WASHINGTON (AP) — The Latest on Defense Secretary Jim Mattis' testimony before a House oversight panel (all times EDT):
Defense Secretary Jim Mattis says North Korea is the most urgent and dangerous threat to peace and security in the world.
Mattis tells a congressional panel that Pyongyang's "continued pursuit of nuclear weapons and the means to deliver them has increased in pace and scope." He calls the country's programs to build weapons of mass destruction "a clear and present danger to all."
Top U.S. military officials have warned that it's a question of when, not if, Pyongyang successfully builds a nuclear-tipped missile capable of striking the U.S.
North Korea is a politically and economically isolated nation whose leaders have long viewed the United States as a military threat, in part because of periodic U.S. military exercises with South Korea.
Defense Secretary Jim Mattis says he doesn't see any indication that Russian President Vladimir Putin wants a positive relationship with the United States.
Mattis says, "Mr. Putin has chosen to be a strategic competitor." The Pentagon chief made the comments in testimony Monday before the House Armed Services Committee.
Mattis has been one of Russia's most vocal critics even as President Donald Trump has sought to bridge the differences between the two countries and tackle common problems, such as counterterrorism.
Marine Corps Gen. Joseph Dunford, the chairman of the Joint Chiefs of Staff, says the U.S. has an "adversarial relationship with Russia." He's appearing before the committee with Mattis.
Congress is considering slapping Russia with more sanctions in retaliation for Moscow's meddling in the 2016 presidential election.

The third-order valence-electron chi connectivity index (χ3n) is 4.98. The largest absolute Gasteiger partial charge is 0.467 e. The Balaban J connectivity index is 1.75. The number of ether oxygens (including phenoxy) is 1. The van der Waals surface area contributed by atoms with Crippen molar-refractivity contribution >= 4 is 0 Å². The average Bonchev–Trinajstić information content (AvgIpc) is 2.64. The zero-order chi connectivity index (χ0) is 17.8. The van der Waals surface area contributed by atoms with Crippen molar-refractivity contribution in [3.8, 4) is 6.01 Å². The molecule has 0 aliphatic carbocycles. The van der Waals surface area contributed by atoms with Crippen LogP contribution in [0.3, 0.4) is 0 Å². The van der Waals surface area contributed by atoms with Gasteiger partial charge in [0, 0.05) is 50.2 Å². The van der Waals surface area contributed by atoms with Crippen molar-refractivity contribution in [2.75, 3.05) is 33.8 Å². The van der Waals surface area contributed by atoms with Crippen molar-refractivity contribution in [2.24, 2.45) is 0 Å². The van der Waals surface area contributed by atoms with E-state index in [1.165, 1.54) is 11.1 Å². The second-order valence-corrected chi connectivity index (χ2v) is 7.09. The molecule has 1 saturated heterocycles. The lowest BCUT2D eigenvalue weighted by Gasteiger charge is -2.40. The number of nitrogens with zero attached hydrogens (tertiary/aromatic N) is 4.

Defense Secretary Jim Mattis says he was "shocked" upon his return to the Pentagon by the poor state of the U.S. military's readiness for combat.
The retired Marine Corps general puts most of the blame on Congress for its inability to approve budgets on time or repeal a law that strictly limits defense spending.
Mattis made his comments Monday night in testimony to the House Armed Services Committee.
Mattis says Congress has "sidelined itself from its active constitutional oversight role" by failing to deliver a steady stream of funding to pay for new weapons and other critical gear.
The Pentagon chief is also pressing for another round of military base closings, something Congress previously has rejected as lawmakers look to protect bases in their districts.
Defense Secretary Jim Mattis is calling on Congress to allow the military services to shutter excess bases.
He's telling the House Armed Services Committee that the Defense Department wants to start a new round of base closings in 2021.
Mattis says the department "currently has more infrastructure capacity than required for operations." He says that outlook won't change even if the service branches grow in size.
The GOP-led Congress rebuffed the Obama administration's requests to reduce the number of military bases even though senior U.S. defense officials said there was excess capacity.
The Army and Air Force said paring excess infrastructure would save billions of dollars that could be used for other purposes. But lawmakers have refused to go along. Military installations are prized possessions in congressional districts.
The Pentagon's top leaders are set to testify before a congressional panel on the military's budget, but the session is likely to veer into questions about Russia, Qatar's alleged support for terrorism, the Syrian civil war and other thorny subjects.
Defense Secretary Jim Mattis and Gen. Joseph Dunford, the chairman of the Joint Chiefs of Staff, were scheduled to appear Monday evening before the House Armed Services Committee.
Lawmakers have been considering slapping Russia with more sanctions in retaliation for Moscow's meddling in the 2016 presidential election. Mattis has been one of Russia's most vocal critics.
President Donald Trump has proposed a defense budget for the 2018 budget year of $639 billion, including $65 billion for ongoing military operations. Republican lawmakers are pressing for billions more in defense spending.